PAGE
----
By Marianne Stein, University of Illinois College of ACES
The USDA’s December Hogs and Pigs report indicates that producers continue to expand. The Dec. 1 inventory of all hogs and pigs came in at 77.338 million head, a record for this quarter and up 3% from a year ago, according to Jason Franken, agricultural economist at Western Illinois University.
“The U.S. hog industry has been expanding since mid-2014, with the annual breeding herd growth rate peaking around 3.5% in early 2018,” Franken says. “Unprofitable margins and uncertainties from trade tariffs have slowed breeding herd expansion, as the USDA’s December report has the breeding and market herds, respectively, up 2% and 3% from this time last year. These numbers are fairly in line with pre-report expectations.”
The number of pigs weighing less than 180 pounds was 2.25% larger than the inventory at this time a year ago. These are the market hogs arriving at processing plants from January to May 2020, Franken explains.
“The change reflects that the September-November pig crop was up 2% from 2018, despite 1% fewer sows farrowed during the period. The 2% larger fall pig crop also implies roughly 2% more slaughter next spring,” he says.
The larger pig crop is due to a record high of 11.09 pigs saved per litter, on average, or a little better than one pig per litter more than last year’s 10.76 for the September-November period. The 2019 average was 10.97 pigs per litter compared to 10.68 in 2018, continuing the upward trend with an average rate of annual increase of 1.3% over the last decade.
A continuation of the upward trend in pigs per litter, combined with reported farrowing intentions, suggests more hogs going to market in 2020, Franken notes. Winter farrowing intentions are up 1% from actual farrowings last year and 5% from two years ago. Spring farrowing intentions are also up slightly from last year and up 3% from 2 years ago.
“All of these numbers point to a somewhat higher supply of hogs and pork in 2020. With higher production, one might expect lower prices, but there are additional items to consider on the demand side,” Franken says.
Domestically, U.S. per capita pork consumption was under 50 pounds per year from 2010 through 2015, just surpassing 50 pounds in 2016 through 2018, and estimated at 52.7 pounds in 2019; the highest it has been since 54.2 pounds in 1981.
“While pork production is expected to be 3.5% higher in 2020, consumption is expected to decline by just 0.1 pound per American, but we still have exports to consider,” Franken notes. “On the world market, all eyes are on Asia, and China in particular, due to their production losses from African swine fever.”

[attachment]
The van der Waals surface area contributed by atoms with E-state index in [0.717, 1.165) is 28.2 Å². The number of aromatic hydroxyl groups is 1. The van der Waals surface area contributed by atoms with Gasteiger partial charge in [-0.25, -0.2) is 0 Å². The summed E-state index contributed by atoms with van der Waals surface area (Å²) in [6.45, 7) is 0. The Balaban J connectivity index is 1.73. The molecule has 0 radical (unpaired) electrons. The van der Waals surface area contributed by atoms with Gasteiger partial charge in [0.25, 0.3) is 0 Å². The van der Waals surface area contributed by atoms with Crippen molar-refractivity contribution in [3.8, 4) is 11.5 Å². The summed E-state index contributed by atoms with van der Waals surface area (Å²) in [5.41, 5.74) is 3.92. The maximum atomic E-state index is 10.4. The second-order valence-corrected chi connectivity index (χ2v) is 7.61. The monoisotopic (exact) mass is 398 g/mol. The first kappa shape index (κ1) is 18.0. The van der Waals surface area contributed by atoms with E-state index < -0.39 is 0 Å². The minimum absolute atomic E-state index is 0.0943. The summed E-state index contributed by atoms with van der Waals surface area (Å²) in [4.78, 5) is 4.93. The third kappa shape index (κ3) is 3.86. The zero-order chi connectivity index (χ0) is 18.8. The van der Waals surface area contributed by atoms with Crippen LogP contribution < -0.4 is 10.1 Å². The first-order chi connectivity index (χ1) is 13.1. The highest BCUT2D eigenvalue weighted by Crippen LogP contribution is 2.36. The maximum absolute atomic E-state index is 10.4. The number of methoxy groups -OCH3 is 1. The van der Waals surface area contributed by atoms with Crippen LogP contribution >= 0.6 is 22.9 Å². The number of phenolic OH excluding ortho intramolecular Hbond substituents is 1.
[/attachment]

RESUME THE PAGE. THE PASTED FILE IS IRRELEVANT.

Although held back by China’s retaliatory duties, U.S. pork exports to China increased throughout 2019, Franken explains. In September and October, China surpassed Japan to become the United States’ second-largest foreign customer after Mexico. Late last May, Mexico ceased a 20% retaliatory duty on U.S. pork that restrained exports through April. The U.S. House of Representatives passed the U.S.-Mexico-Canada Agreement in December, and the Senate is expected to ratify it this year, which will help to ensure long-term duty-free access to this key market.
The USDA is forecasting U.S. pork exports in the first three quarters of 2020 to be, respectively, 21%, 7.5%, and 8.8% greater than the same time last year. These forecasts are premised on the assumption that China and other Asian countries will continue to face significant domestic pork supply deficits, and that the preliminary trade agreement with China will eventually be finalized.
Taking all of this into account, hog prices should be profitable throughout much of 2020, even though they have been below the cost of production in recent weeks, as they often are seasonally this time of year, Franken notes.
“Whereas other forecasts you might see consider a base price reported on either a live or carcass basis, the forecast presented here is for the national weighted average net price for all transactions for producer-sold barrows and gilts, including negotiated and contract prices,” he says.
“This net price should be more reflective of what producers receive and runs at a premium of more than $2/cwt over the base price on average, so take that into account if comparing to other forecasts.”
By quarter, the national net price is expected to average around $66 in the first quarter, $77 in the second and the third quarters, and then $67 in the final quarter of 2020. A range of $2 higher or lower would be reasonable for price projections. Hence, given costs of production in the low to mid $60s, hog prices should be profitable, on average, throughout 2020, Franken explains.
“These projections are based on a scenario where growth in domestic and ex-port pork demand more than offsets growth in U.S. hog production, as previously described,” Franken concludes. “Because domestic production and consumption tend to be relatively easier to get a handle on, export demand from China in particular appears to be the wildcard. If the expected growth in U.S. pork exports to China doesn’t materialize, then U.S. hog prices would likely fall short of these projections.”
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